This cast and creative team are quite simple children whisperers. They knew how to whisk them up into a frenzy of excitement, but equally, there was a moment when they sung a song “What A Beautiful Day,” and everything became serene, calm, with warm sunshine colours flooding the theatre, and I have never seen anything like it. The children all became zen! It was impressive to say the least. The music throughout was live, and a fabulous mix of instruments being introduced from a guitar to a kazoo to a harmonica.
The adaptation to stage has been directed by Sally Cookson, designed by Katie Sykes, with music composed by Benji Bower. Together, this creative team clearly understand children. They have used music to create atmosphere, allowing the children to feel content, scared, excited, and sleepy. The use of items that they can play with at home, school or nursery, and can indulge imagination is key to this production, and keeps it in the realm of our young audiences experiences, allowing them to accept it without question. Items such as buckets, towels, boxes, paint, and paper can easily be accessed, and reiterate the idea that children don’t need big fancy expensive items, they already have the biggest gift of all in their unfiltered and uninhibited imaginations.
Tim Hibberd played the dad and was not only funny in the eyes of the children, but to us grown ups too with his off the cuff and witty ad libs. His performance felt like a fluffy warm hug, and with an instant likeability he created a safe and stable environment for the children to relax and enjoy the show. Neha Eapen was the girl and was funny, quirky, and created some brilliant physical movement and shapes that had the children rip roaring with laughter. Her facial expressions were engaging and told a thousand tales. Benedict Hastings as the boy brings a cheeky charm, and a little bit of mischief. He connected instantly with the children’s humour and could reduce them to hilarity with a wiggle of his bootie in an instant. Benjamin Hills was not only the dog but provided the majority of the music too. Full of endless energy, he bounded across the stage as the dog much to the delight of the audience, and equally calmed them with the power of music.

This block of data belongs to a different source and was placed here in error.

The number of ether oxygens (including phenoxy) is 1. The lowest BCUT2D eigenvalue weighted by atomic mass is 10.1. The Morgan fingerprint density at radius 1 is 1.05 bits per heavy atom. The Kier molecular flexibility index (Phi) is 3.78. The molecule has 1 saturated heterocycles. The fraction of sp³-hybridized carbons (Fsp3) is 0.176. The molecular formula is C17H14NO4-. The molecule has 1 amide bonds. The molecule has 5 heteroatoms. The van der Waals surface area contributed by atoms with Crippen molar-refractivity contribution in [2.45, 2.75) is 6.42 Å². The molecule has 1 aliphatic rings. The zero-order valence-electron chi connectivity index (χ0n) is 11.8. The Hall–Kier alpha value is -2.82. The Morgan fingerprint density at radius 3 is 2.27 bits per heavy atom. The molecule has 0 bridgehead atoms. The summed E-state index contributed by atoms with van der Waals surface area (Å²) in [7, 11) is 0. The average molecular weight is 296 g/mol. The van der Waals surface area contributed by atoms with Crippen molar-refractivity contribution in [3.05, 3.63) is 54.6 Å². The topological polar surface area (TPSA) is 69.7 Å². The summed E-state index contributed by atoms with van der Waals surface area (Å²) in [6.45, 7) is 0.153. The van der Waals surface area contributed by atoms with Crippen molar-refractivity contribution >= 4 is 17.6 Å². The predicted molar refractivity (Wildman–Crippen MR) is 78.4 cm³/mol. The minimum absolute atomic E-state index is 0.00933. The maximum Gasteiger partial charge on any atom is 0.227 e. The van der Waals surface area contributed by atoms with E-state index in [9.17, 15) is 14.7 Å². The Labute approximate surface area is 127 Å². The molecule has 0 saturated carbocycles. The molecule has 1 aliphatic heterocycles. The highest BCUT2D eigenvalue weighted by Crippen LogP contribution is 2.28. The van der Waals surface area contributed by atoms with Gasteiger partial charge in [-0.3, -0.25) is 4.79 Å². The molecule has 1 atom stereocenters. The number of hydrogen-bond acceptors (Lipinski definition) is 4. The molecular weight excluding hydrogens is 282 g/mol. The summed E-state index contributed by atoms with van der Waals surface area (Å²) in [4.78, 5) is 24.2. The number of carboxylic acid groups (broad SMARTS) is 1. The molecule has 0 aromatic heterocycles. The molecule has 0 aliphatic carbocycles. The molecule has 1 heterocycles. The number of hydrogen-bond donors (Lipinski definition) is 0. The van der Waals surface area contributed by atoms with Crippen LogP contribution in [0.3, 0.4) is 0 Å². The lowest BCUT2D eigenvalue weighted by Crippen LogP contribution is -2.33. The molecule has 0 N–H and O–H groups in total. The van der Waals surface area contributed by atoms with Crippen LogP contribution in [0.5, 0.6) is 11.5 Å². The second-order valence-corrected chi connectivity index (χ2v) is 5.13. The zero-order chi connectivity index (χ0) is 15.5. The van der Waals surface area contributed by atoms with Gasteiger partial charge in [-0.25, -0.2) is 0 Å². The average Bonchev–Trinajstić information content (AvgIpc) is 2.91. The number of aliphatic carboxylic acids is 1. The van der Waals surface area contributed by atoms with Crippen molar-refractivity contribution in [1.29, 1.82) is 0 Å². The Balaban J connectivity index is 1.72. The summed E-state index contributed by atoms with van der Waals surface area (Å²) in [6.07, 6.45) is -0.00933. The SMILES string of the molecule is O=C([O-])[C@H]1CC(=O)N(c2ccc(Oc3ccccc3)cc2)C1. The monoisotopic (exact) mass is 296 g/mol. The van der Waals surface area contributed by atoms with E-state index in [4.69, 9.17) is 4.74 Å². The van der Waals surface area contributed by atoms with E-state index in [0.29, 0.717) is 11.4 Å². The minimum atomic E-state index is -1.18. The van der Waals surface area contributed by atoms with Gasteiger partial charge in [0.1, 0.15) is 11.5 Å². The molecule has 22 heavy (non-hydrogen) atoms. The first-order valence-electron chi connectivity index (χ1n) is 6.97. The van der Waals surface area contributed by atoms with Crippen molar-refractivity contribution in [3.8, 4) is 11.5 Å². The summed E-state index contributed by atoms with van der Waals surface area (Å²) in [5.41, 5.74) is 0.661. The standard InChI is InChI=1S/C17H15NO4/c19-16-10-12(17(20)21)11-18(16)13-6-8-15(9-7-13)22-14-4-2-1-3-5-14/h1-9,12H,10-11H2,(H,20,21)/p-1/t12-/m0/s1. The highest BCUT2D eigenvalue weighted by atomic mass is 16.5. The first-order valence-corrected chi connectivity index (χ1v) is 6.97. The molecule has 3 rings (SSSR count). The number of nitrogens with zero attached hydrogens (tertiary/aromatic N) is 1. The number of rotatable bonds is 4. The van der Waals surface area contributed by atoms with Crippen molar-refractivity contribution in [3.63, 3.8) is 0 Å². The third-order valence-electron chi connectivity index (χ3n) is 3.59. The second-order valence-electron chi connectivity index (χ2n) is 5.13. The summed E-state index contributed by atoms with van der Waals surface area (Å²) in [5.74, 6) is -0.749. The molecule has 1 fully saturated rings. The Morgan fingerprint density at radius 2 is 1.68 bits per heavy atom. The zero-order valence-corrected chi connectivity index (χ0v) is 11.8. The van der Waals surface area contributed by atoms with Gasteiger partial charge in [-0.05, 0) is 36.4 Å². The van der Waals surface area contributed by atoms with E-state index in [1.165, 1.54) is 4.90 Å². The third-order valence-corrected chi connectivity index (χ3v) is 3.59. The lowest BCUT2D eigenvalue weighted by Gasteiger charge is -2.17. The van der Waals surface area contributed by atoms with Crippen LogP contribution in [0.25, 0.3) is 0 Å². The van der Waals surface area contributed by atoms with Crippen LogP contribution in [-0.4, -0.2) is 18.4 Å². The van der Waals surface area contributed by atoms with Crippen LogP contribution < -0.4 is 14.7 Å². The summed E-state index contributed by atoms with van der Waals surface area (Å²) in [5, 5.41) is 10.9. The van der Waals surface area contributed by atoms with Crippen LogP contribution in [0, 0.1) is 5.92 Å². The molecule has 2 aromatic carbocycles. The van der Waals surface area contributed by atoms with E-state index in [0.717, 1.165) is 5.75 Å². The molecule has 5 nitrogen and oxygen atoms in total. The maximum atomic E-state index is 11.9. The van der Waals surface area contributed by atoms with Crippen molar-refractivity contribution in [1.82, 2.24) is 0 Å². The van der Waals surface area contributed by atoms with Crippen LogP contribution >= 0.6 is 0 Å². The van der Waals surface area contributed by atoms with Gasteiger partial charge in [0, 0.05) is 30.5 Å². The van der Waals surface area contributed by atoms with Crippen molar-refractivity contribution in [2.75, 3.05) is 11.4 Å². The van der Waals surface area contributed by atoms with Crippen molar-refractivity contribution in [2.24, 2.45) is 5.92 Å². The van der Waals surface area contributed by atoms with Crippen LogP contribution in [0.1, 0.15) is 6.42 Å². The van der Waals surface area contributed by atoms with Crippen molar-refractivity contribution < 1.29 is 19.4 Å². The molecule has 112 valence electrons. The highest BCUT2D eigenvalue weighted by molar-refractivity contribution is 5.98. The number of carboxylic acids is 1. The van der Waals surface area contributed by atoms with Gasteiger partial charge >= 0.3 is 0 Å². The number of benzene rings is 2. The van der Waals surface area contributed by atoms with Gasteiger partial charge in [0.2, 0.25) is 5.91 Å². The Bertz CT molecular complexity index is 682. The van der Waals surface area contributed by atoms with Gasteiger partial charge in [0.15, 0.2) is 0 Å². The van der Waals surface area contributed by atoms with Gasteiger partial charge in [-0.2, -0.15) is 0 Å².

We’re Going On A Bear Hunt is a show with children as its beating heart. And I will happily confess that I initially went with my adult mind whirring with all the other things I could be doing in this hour rather than watching a children’s show, BUT I was wrong! So wrong! It completely won me over, and so I now say this show is not just for children. It is for anyone who wants to feel happiness, who wants to remember and reignite their carefree world, and who wants to marvel in the untouched and unspoilt magic of being a child. It was truly a tonic, and I would go again and invite all the children in my world to join me in a heartbeat.
WE SCORE WE'RE GOING ON A BEAR HUNT...
We're Going On A Bear Hunt is on at The Lowry, Salford until Sunday 7th January 2023.